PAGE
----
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Currently I'm still pairing my 2 ½ year old Panasonic 2300's with my current and 3[sup]rd[/sup] set of Energizer 2500 which I bought a few months ago and had ran 4 cycles until I got the BC-900 and initially ran "TEST" and got



2.42, 2.35, 2.41 and 2.41 Ah at 700/350 mAh.

After 20 days sitting I got

977, 1801, 1850 and 1825 capacity remaining

so I "REFRESH" the first cell and after 3 cycles it stopped at 2.32 mAh. I'm currently using them in my Canon A95 and will report on them when the camera indicates batteries low. I normally take between a week and a month before I switch sets.
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Old May 25, 2006, 11:41 PM   #8
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yawglenn wrote:
Quote:
Currently I'm still pairing my 2 ½ year old Panasonic 2300's with my current and 3[sup]rd[/sup] set of Energizer 2500 which I bought a few months ago and had ran 4 cycles until I got the BC-900 and initially ran "TEST" and got



2.42, 2.35, 2.41 and 2.41 Ah at 700/350 mAh.

After 20 days sitting I got

977, 1801, 1850 and 1825 capacity remaining

so I "REFRESH" the first cell and after 3 cycles it stopped at 2.32 mAh. I'm currently using them in my Canon A95 and will report on them when the camera indicates batteries low. I normally take between a week and a month before I switch sets.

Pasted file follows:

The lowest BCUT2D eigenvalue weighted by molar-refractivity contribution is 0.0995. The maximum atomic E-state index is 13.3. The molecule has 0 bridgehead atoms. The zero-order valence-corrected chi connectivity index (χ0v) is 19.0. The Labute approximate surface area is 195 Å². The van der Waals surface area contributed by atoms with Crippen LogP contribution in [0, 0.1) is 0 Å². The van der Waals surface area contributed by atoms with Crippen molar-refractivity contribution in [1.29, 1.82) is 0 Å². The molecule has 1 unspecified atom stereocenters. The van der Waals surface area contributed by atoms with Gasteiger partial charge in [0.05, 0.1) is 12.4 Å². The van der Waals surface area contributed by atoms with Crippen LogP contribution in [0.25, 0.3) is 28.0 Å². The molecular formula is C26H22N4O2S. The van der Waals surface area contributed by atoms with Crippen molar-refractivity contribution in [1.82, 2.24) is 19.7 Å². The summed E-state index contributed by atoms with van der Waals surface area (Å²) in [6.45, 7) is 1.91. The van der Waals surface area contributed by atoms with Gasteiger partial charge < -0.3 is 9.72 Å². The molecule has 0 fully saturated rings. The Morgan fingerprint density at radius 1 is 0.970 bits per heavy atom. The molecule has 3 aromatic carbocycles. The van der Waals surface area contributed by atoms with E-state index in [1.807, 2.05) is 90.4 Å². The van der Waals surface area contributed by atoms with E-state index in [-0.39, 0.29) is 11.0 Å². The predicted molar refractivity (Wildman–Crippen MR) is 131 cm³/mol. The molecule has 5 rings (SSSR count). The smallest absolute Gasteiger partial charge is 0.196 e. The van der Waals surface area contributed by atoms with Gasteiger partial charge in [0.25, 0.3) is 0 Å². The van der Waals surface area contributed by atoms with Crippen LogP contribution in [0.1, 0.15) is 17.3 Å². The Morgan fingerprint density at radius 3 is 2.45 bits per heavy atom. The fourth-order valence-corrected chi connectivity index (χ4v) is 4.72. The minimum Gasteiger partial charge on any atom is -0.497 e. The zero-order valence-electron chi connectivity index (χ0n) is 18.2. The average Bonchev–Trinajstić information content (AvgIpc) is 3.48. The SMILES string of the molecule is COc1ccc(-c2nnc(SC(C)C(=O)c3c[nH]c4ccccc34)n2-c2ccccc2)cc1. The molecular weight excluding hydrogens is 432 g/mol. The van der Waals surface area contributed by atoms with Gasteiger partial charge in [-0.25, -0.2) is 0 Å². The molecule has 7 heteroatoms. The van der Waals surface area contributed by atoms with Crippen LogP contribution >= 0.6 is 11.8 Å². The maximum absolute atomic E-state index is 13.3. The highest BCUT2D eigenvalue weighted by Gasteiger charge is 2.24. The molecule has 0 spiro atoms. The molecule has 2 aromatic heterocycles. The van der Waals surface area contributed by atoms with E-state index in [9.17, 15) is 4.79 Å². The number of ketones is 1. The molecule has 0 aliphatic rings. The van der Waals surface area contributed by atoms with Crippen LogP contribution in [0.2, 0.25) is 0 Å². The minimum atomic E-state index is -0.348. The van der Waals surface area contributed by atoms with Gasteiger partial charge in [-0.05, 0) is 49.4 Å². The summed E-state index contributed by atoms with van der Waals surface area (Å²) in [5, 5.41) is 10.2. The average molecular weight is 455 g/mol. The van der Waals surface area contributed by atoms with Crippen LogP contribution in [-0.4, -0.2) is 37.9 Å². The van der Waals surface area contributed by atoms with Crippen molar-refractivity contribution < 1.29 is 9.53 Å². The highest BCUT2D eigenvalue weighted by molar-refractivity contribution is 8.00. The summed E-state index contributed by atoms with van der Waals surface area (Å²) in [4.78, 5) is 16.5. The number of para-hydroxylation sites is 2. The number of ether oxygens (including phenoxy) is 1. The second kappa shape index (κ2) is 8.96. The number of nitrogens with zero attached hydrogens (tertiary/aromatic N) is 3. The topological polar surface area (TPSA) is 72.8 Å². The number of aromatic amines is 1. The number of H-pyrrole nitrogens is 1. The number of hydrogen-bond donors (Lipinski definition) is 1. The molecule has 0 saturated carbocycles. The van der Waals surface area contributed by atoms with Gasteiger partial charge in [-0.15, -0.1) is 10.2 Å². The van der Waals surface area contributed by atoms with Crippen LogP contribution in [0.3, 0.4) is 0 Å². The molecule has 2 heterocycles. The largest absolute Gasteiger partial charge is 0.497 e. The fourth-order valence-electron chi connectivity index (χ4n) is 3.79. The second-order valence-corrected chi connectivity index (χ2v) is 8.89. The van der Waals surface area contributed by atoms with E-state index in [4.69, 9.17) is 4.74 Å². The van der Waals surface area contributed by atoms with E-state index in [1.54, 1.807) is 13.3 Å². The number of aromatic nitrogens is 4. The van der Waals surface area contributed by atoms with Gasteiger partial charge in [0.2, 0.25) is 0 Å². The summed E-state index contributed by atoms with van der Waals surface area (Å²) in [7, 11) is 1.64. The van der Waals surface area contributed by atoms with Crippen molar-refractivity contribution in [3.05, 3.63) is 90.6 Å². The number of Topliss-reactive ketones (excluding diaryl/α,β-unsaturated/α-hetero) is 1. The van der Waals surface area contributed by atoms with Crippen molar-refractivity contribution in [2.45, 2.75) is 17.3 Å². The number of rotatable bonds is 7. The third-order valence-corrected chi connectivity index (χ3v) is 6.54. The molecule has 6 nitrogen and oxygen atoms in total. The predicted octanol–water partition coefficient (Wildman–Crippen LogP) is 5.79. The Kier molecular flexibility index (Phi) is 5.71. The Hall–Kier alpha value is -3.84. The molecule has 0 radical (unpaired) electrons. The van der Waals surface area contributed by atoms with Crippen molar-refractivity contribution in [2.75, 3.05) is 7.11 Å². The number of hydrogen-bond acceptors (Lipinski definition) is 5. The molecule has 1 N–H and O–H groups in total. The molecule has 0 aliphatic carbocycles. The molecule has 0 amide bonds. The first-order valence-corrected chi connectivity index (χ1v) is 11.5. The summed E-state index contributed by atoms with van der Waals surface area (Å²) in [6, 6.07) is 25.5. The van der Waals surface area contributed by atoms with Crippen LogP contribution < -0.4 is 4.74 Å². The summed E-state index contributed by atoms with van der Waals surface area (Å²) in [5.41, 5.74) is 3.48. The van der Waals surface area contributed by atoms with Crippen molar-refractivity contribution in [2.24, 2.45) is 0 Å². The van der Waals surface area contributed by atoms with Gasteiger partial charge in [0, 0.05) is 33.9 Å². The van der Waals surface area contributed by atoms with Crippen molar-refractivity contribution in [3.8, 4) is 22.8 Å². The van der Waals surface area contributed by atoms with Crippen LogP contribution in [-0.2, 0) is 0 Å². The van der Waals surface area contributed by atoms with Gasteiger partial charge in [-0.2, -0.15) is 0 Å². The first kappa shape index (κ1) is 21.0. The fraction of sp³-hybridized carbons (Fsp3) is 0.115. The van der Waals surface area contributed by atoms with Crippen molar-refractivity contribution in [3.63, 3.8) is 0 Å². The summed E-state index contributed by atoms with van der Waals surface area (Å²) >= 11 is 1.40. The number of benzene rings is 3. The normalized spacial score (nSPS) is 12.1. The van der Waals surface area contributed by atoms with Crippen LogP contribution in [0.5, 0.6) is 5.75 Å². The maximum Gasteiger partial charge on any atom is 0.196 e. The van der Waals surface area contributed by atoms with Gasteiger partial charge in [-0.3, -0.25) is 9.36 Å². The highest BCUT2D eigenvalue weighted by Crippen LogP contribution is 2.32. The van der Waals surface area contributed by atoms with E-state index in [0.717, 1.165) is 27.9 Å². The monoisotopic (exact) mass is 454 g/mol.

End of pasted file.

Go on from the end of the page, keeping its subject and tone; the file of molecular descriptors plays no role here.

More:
For your usage, I would recommend the eneloop, which isn't out yet.
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Old May 26, 2006, 2:12 AM   #9
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Hello Itsme,

It depends on where you are and who you know...

I have been enjoying the Eneloop AA and AAA cells for a couple of months now...

Tom
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Old May 26, 2006, 6:46 AM   #10
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Yes I've heard about them and they sound great for my typical usage despite reduce rated capacity their low self-discharge rates would likely yield me more shots than regular NiMH's with far higher capacity. However since I always carry 2 sets of NiMH's for my Canon A95 and a set of Energizer Lithiums I really won't reap the benefit's of the Eneloop's. The price and availability may further be prohibitive however as I may just buy another brand of NiMH's besides Energizers for now and perhaps try them in the future.

The problem I had with the Energizer NiMH's was a shortened practical life which was glaringly obvious in the self-discharge test I ran on them. Whereas the Panasonics were pretty much like new after being refreshed despite being used 2 1/2 years. BTW I bought them from WalMart, could that have anything to do with it?


I was wondering if the Eneloop's batteries can be charged in any standard charger. Anybody?